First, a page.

Year 11 RS students were invited to visit the Al-Khoei Foundation, to aid their understanding of the Islamic aspect of the GCSE course.

The Al-Khoei Foundation is a charity, headquartered in London, set up in 1989 by the late Grand Ayatullah Al-Khoei. It strives to cater for the needs of Muslim communities across the world and runs schools in a multitude of countries including Canada, Thailand and India. The Foundation is vital in promoting interfaith and intrafaith dialogue in an effort to bridge divisions between different groups, as well as holding the General Consultative Status at the UN. In London, the building is comprised of three major sections: the headquarters of the charity, the Islamic Centre and two schools which provide education to over 400 students.

The day commenced in the Islamic Centre, where students were first treated to a fascinating discussion regarding Islamic Philosophy. Ideas including the existence of God and the soul were discussed, with the Imam of the mosque, Ayatollah Professor Fadhil H. Milani (who also happened to be a renowned scholar) providing numerous arguments which we hadn’t thought about previously - such as the ‘necessary existence’ of God. We were surprised to hear the Imam appeared on television weekly across Europe! The work of the Al-Kawthar Project, which provides valuable help to orphans and widows in Iraq, was also highlighted.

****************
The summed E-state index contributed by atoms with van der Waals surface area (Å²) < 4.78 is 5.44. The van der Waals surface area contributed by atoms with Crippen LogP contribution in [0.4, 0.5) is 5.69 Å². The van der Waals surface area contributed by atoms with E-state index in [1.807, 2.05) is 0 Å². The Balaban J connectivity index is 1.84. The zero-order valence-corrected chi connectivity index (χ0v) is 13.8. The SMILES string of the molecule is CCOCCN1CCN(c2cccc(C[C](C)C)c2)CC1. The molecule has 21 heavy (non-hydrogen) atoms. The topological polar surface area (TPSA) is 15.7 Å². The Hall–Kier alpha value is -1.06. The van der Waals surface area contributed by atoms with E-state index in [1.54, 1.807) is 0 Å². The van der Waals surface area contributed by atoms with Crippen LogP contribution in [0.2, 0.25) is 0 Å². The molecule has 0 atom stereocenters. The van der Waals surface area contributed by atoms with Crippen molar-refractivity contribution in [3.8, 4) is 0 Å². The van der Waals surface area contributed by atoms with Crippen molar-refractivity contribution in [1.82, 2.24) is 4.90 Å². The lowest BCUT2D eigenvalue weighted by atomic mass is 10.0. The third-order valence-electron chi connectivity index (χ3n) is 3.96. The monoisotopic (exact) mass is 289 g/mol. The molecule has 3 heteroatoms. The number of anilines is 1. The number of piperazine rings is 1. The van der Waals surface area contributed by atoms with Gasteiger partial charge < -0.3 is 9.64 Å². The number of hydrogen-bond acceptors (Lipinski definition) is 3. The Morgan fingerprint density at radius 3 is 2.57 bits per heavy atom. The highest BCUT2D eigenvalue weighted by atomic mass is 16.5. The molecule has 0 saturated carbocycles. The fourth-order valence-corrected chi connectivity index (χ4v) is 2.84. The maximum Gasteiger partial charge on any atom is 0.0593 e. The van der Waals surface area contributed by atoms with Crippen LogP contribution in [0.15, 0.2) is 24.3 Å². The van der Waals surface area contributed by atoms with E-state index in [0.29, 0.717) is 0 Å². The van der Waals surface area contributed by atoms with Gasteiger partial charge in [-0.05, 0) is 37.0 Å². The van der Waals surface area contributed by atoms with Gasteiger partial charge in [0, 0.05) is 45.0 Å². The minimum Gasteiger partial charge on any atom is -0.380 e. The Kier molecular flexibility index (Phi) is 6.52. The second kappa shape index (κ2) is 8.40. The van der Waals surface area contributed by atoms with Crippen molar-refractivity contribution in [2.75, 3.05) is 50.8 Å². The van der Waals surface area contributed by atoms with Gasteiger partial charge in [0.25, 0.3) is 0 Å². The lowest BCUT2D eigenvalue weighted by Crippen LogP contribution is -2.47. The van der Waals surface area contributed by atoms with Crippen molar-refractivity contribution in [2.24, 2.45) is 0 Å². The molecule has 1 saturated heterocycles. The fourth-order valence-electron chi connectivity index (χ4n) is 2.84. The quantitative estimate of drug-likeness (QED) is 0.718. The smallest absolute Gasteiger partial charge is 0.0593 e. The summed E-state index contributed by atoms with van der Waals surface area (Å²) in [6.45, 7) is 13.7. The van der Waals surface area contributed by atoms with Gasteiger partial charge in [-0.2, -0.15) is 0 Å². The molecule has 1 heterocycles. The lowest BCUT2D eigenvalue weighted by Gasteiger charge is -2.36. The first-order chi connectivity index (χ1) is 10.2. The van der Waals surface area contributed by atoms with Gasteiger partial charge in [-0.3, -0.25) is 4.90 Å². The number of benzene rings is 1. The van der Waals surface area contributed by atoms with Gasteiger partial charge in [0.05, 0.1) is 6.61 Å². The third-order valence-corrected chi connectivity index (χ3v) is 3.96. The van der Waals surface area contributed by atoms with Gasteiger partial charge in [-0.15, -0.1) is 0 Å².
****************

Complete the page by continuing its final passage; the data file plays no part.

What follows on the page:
A Q&A session followed, with Challoner’s students asking a variety of probing questions - including what the mosque thought about the actions of ISIS. The Imam responded by stating his repeated condemnation of the group, and saying he was one of the people who advocated for news outlets such as the BBC to cease calling the group simply 'The Islamic State': because the group is ‘neither Islamic, nor a state’.

After lunch, students were shown the headquarters of the charity. It was fascinating to observe pictures of the famous figures who had visited the Foundation, including Queen Elizabeth II and multiple world leaders. We were then treated to a talk from the Imam’s son, Jaffer Milani, who relayed the history of the mosque. The building was formerly a synagogue, and it was shocking to learn the handmade Iranian rug inside the prayer hall was worth an estimated £5,000,000!

The visit was undoubtedly exceptionally interesting, and will help us greatly with the Islamic sections in the GCSE exams. I would like to thank the teachers involved and particularly the Al-Khoei Foundation, who were tremendously welcoming and provided students with a memorable day.